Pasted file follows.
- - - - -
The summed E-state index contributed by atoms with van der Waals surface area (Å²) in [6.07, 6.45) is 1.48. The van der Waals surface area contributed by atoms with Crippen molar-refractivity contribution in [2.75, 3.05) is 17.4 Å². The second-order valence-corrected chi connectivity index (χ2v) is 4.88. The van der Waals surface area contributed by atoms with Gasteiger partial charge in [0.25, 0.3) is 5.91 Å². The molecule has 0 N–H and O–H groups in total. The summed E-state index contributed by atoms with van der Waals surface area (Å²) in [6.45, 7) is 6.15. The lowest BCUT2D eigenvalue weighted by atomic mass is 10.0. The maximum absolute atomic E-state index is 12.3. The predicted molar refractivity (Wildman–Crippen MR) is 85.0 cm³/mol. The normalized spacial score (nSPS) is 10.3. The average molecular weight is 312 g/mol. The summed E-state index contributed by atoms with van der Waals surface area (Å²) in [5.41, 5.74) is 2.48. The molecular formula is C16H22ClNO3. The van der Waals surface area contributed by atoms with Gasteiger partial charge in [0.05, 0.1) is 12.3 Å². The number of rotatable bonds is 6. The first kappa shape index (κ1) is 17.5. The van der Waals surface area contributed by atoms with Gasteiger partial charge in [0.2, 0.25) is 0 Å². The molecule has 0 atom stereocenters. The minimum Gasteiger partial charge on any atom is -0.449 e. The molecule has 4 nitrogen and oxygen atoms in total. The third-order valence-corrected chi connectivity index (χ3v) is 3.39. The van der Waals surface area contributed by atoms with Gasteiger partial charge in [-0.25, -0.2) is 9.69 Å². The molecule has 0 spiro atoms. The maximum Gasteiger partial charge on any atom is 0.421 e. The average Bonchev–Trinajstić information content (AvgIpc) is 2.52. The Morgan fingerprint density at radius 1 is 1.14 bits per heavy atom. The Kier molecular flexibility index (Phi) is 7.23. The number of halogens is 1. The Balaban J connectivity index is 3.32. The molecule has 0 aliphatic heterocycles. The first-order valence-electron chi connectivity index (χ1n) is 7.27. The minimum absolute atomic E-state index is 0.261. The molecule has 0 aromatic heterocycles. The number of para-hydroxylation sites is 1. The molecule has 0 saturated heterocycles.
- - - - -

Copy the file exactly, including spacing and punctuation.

The summed E-state index contributed by atoms with van der Waals surface area (Å²) in [6.07, 6.45) is 1.48. The van der Waals surface area contributed by atoms with Crippen molar-refractivity contribution in [2.75, 3.05) is 17.4 Å². The second-order valence-corrected chi connectivity index (χ2v) is 4.88. The van der Waals surface area contributed by atoms with Gasteiger partial charge in [0.25, 0.3) is 5.91 Å². The molecule has 0 N–H and O–H groups in total. The summed E-state index contributed by atoms with van der Waals surface area (Å²) in [6.45, 7) is 6.15. The lowest BCUT2D eigenvalue weighted by atomic mass is 10.0. The maximum absolute atomic E-state index is 12.3. The predicted molar refractivity (Wildman–Crippen MR) is 85.0 cm³/mol. The normalized spacial score (nSPS) is 10.3. The average molecular weight is 312 g/mol. The summed E-state index contributed by atoms with van der Waals surface area (Å²) in [5.41, 5.74) is 2.48. The molecular formula is C16H22ClNO3. The van der Waals surface area contributed by atoms with Gasteiger partial charge in [0.05, 0.1) is 12.3 Å². The number of rotatable bonds is 6. The first kappa shape index (κ1) is 17.5. The van der Waals surface area contributed by atoms with Gasteiger partial charge in [0.2, 0.25) is 0 Å². The molecule has 0 atom stereocenters. The minimum Gasteiger partial charge on any atom is -0.449 e. The molecule has 4 nitrogen and oxygen atoms in total. The third-order valence-corrected chi connectivity index (χ3v) is 3.39. The van der Waals surface area contributed by atoms with Gasteiger partial charge in [-0.25, -0.2) is 9.69 Å². The molecule has 0 spiro atoms. The maximum Gasteiger partial charge on any atom is 0.421 e. The average Bonchev–Trinajstić information content (AvgIpc) is 2.52. The Morgan fingerprint density at radius 1 is 1.14 bits per heavy atom. The Kier molecular flexibility index (Phi) is 7.23. The number of halogens is 1. The Balaban J connectivity index is 3.32. The molecule has 0 aliphatic heterocycles. The first-order valence-electron chi connectivity index (χ1n) is 7.27. The minimum absolute atomic E-state index is 0.261. The molecule has 0 aromatic heterocycles. The number of para-hydroxylation sites is 1. The molecule has 0 saturated heterocycles.